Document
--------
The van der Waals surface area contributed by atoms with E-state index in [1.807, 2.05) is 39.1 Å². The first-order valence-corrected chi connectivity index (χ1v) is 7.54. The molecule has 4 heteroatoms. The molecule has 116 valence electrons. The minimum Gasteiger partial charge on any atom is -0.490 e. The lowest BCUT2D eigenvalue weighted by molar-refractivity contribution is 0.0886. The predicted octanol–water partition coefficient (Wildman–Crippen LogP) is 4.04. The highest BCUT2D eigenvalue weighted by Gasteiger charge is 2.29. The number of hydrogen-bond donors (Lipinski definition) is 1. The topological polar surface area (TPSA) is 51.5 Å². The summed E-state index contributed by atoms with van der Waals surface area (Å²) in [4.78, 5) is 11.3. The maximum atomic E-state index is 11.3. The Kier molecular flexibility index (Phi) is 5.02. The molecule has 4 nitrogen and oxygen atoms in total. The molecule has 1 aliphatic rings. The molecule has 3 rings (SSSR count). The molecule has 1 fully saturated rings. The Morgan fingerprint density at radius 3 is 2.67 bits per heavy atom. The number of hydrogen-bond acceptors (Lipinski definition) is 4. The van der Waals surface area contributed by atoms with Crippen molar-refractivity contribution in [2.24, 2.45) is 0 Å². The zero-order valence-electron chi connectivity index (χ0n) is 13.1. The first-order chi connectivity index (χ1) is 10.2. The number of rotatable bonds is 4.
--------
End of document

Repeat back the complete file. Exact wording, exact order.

The van der Waals surface area contributed by atoms with E-state index in [1.807, 2.05) is 39.1 Å². The first-order valence-corrected chi connectivity index (χ1v) is 7.54. The molecule has 4 heteroatoms. The molecule has 116 valence electrons. The minimum Gasteiger partial charge on any atom is -0.490 e. The lowest BCUT2D eigenvalue weighted by molar-refractivity contribution is 0.0886. The predicted octanol–water partition coefficient (Wildman–Crippen LogP) is 4.04. The highest BCUT2D eigenvalue weighted by Gasteiger charge is 2.29. The number of hydrogen-bond donors (Lipinski definition) is 1. The topological polar surface area (TPSA) is 51.5 Å². The summed E-state index contributed by atoms with van der Waals surface area (Å²) in [4.78, 5) is 11.3. The maximum atomic E-state index is 11.3. The Kier molecular flexibility index (Phi) is 5.02. The molecule has 4 nitrogen and oxygen atoms in total. The molecule has 1 aliphatic rings. The molecule has 3 rings (SSSR count). The molecule has 1 fully saturated rings. The Morgan fingerprint density at radius 3 is 2.67 bits per heavy atom. The number of hydrogen-bond acceptors (Lipinski definition) is 4. The van der Waals surface area contributed by atoms with Crippen molar-refractivity contribution in [2.24, 2.45) is 0 Å². The zero-order valence-electron chi connectivity index (χ0n) is 13.1. The first-order chi connectivity index (χ1) is 10.2. The number of rotatable bonds is 4.